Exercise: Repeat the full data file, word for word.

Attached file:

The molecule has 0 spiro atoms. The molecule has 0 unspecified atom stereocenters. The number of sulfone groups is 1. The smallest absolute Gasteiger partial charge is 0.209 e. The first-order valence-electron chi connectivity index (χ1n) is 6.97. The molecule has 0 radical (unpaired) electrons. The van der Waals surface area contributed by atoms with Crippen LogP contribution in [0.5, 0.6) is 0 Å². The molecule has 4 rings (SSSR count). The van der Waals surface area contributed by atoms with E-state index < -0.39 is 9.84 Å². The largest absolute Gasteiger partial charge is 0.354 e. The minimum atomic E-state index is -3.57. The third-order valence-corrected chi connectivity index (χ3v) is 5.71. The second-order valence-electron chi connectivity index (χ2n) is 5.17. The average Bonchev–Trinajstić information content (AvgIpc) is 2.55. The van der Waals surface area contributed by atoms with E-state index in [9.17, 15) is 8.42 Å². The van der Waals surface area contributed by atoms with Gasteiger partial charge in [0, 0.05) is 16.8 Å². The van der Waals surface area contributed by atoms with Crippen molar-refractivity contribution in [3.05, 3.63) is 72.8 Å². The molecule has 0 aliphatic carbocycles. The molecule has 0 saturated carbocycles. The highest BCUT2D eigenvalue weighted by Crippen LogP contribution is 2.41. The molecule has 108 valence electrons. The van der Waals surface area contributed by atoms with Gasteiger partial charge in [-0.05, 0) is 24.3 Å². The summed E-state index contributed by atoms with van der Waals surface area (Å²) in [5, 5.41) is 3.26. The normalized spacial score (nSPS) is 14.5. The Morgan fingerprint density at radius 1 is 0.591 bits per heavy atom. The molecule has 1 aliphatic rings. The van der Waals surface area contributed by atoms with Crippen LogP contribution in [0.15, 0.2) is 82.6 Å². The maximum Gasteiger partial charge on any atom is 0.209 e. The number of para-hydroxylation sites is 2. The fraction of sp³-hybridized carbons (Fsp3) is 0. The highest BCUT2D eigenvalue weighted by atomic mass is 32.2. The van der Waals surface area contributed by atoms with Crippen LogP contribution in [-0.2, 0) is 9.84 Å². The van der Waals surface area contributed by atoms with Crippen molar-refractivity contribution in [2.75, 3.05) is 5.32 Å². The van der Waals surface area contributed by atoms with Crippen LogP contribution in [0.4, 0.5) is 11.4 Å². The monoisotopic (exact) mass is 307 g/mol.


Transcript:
The molecule has 0 spiro atoms. The molecule has 0 unspecified atom stereocenters. The number of sulfone groups is 1. The smallest absolute Gasteiger partial charge is 0.209 e. The first-order valence-electron chi connectivity index (χ1n) is 6.97. The molecule has 0 radical (unpaired) electrons. The van der Waals surface area contributed by atoms with Crippen LogP contribution in [0.5, 0.6) is 0 Å². The molecule has 4 rings (SSSR count). The van der Waals surface area contributed by atoms with E-state index < -0.39 is 9.84 Å². The largest absolute Gasteiger partial charge is 0.354 e. The minimum atomic E-state index is -3.57. The third-order valence-corrected chi connectivity index (χ3v) is 5.71. The second-order valence-electron chi connectivity index (χ2n) is 5.17. The average Bonchev–Trinajstić information content (AvgIpc) is 2.55. The van der Waals surface area contributed by atoms with E-state index in [9.17, 15) is 8.42 Å². The van der Waals surface area contributed by atoms with Gasteiger partial charge in [0, 0.05) is 16.8 Å². The van der Waals surface area contributed by atoms with Crippen molar-refractivity contribution in [3.05, 3.63) is 72.8 Å². The molecule has 0 aliphatic carbocycles. The molecule has 0 saturated carbocycles. The highest BCUT2D eigenvalue weighted by Crippen LogP contribution is 2.41. The molecule has 108 valence electrons. The van der Waals surface area contributed by atoms with Gasteiger partial charge in [-0.05, 0) is 24.3 Å². The summed E-state index contributed by atoms with van der Waals surface area (Å²) in [5, 5.41) is 3.26. The normalized spacial score (nSPS) is 14.5. The Morgan fingerprint density at radius 1 is 0.591 bits per heavy atom. The molecule has 1 aliphatic rings. The van der Waals surface area contributed by atoms with Crippen LogP contribution in [0.15, 0.2) is 82.6 Å². The maximum Gasteiger partial charge on any atom is 0.209 e. The number of para-hydroxylation sites is 2. The fraction of sp³-hybridized carbons (Fsp3) is 0. The highest BCUT2D eigenvalue weighted by atomic mass is 32.2. The van der Waals surface area contributed by atoms with Crippen LogP contribution in [-0.2, 0) is 9.84 Å². The van der Waals surface area contributed by atoms with Crippen molar-refractivity contribution in [2.75, 3.05) is 5.32 Å². The van der Waals surface area contributed by atoms with Crippen LogP contribution in [0.4, 0.5) is 11.4 Å². The monoisotopic (exact) mass is 307 g/mol.